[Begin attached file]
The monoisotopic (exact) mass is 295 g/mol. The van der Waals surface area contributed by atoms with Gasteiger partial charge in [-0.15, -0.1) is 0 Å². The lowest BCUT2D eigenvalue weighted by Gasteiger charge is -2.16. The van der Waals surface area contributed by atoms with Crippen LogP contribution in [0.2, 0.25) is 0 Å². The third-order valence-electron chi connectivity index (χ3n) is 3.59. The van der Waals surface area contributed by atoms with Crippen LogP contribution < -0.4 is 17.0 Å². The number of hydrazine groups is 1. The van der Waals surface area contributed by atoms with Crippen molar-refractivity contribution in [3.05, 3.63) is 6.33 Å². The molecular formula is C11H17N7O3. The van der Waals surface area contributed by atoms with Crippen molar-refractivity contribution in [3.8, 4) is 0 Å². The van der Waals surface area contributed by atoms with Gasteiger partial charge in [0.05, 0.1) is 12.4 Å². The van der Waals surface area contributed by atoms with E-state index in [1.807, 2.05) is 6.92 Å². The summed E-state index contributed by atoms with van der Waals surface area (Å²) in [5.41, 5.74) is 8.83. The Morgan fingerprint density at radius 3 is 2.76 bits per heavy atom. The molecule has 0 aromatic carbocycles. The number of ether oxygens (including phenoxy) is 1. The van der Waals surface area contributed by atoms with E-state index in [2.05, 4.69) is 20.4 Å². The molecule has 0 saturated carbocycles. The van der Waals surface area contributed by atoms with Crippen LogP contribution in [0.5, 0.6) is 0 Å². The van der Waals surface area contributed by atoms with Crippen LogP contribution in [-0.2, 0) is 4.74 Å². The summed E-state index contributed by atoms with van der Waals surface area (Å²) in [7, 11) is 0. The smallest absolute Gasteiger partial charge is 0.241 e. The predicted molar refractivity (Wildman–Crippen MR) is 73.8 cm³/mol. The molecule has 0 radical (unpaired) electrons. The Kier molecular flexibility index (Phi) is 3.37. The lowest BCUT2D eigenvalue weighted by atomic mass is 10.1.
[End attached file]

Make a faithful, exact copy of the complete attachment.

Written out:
The monoisotopic (exact) mass is 295 g/mol. The van der Waals surface area contributed by atoms with Gasteiger partial charge in [-0.15, -0.1) is 0 Å². The lowest BCUT2D eigenvalue weighted by Gasteiger charge is -2.16. The van der Waals surface area contributed by atoms with Crippen LogP contribution in [0.2, 0.25) is 0 Å². The third-order valence-electron chi connectivity index (χ3n) is 3.59. The van der Waals surface area contributed by atoms with Crippen LogP contribution < -0.4 is 17.0 Å². The number of hydrazine groups is 1. The van der Waals surface area contributed by atoms with Crippen molar-refractivity contribution in [3.05, 3.63) is 6.33 Å². The molecular formula is C11H17N7O3. The van der Waals surface area contributed by atoms with Crippen molar-refractivity contribution in [3.8, 4) is 0 Å². The van der Waals surface area contributed by atoms with Gasteiger partial charge in [0.05, 0.1) is 12.4 Å². The van der Waals surface area contributed by atoms with E-state index in [1.807, 2.05) is 6.92 Å². The summed E-state index contributed by atoms with van der Waals surface area (Å²) in [5.41, 5.74) is 8.83. The Morgan fingerprint density at radius 3 is 2.76 bits per heavy atom. The molecule has 0 aromatic carbocycles. The number of ether oxygens (including phenoxy) is 1. The van der Waals surface area contributed by atoms with E-state index in [2.05, 4.69) is 20.4 Å². The molecule has 0 saturated carbocycles. The van der Waals surface area contributed by atoms with Crippen LogP contribution in [0.5, 0.6) is 0 Å². The van der Waals surface area contributed by atoms with Crippen LogP contribution in [-0.2, 0) is 4.74 Å². The summed E-state index contributed by atoms with van der Waals surface area (Å²) in [7, 11) is 0. The smallest absolute Gasteiger partial charge is 0.241 e. The predicted molar refractivity (Wildman–Crippen MR) is 73.8 cm³/mol. The molecule has 0 radical (unpaired) electrons. The Kier molecular flexibility index (Phi) is 3.37. The lowest BCUT2D eigenvalue weighted by atomic mass is 10.1.